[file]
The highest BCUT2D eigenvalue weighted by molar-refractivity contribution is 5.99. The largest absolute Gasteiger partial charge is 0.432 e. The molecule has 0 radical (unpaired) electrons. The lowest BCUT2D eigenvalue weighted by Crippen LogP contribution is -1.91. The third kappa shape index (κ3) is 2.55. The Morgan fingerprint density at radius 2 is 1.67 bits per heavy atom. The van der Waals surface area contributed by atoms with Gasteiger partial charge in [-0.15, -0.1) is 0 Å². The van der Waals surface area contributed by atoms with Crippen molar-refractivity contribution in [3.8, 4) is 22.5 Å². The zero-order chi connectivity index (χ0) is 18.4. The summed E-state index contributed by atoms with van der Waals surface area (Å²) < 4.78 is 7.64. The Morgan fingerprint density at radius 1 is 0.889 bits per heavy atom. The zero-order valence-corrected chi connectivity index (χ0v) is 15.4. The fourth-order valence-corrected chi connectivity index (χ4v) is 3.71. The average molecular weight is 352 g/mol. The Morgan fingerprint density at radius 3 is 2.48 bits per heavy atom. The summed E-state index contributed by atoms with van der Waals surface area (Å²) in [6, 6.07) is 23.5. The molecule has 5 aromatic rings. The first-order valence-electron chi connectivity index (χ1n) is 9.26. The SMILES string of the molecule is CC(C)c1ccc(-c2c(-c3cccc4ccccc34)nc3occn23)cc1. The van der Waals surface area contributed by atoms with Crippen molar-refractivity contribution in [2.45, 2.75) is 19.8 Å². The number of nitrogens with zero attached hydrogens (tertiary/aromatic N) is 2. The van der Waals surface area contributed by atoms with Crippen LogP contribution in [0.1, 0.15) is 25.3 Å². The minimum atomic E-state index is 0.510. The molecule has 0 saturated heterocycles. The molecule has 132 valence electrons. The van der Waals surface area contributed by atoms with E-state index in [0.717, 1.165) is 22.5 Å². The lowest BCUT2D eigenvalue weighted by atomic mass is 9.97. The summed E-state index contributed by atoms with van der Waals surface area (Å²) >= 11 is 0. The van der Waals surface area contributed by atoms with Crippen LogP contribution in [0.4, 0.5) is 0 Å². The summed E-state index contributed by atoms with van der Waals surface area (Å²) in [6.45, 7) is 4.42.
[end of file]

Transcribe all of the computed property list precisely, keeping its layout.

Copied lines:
The highest BCUT2D eigenvalue weighted by molar-refractivity contribution is 5.99. The largest absolute Gasteiger partial charge is 0.432 e. The molecule has 0 radical (unpaired) electrons. The lowest BCUT2D eigenvalue weighted by Crippen LogP contribution is -1.91. The third kappa shape index (κ3) is 2.55. The Morgan fingerprint density at radius 2 is 1.67 bits per heavy atom. The van der Waals surface area contributed by atoms with Gasteiger partial charge in [-0.15, -0.1) is 0 Å². The van der Waals surface area contributed by atoms with Crippen molar-refractivity contribution in [3.8, 4) is 22.5 Å². The zero-order chi connectivity index (χ0) is 18.4. The summed E-state index contributed by atoms with van der Waals surface area (Å²) < 4.78 is 7.64. The Morgan fingerprint density at radius 1 is 0.889 bits per heavy atom. The zero-order valence-corrected chi connectivity index (χ0v) is 15.4. The fourth-order valence-corrected chi connectivity index (χ4v) is 3.71. The average molecular weight is 352 g/mol. The Morgan fingerprint density at radius 3 is 2.48 bits per heavy atom. The summed E-state index contributed by atoms with van der Waals surface area (Å²) in [6, 6.07) is 23.5. The molecule has 5 aromatic rings. The first-order valence-electron chi connectivity index (χ1n) is 9.26. The SMILES string of the molecule is CC(C)c1ccc(-c2c(-c3cccc4ccccc34)nc3occn23)cc1. The van der Waals surface area contributed by atoms with Crippen molar-refractivity contribution in [2.45, 2.75) is 19.8 Å². The number of nitrogens with zero attached hydrogens (tertiary/aromatic N) is 2. The van der Waals surface area contributed by atoms with Crippen LogP contribution in [0.1, 0.15) is 25.3 Å². The minimum atomic E-state index is 0.510. The molecule has 0 saturated heterocycles. The molecule has 132 valence electrons. The van der Waals surface area contributed by atoms with E-state index in [0.717, 1.165) is 22.5 Å². The lowest BCUT2D eigenvalue weighted by atomic mass is 9.97. The summed E-state index contributed by atoms with van der Waals surface area (Å²) >= 11 is 0. The van der Waals surface area contributed by atoms with Crippen LogP contribution in [0.4, 0.5) is 0 Å². The summed E-state index contributed by atoms with van der Waals surface area (Å²) in [6.45, 7) is 4.42.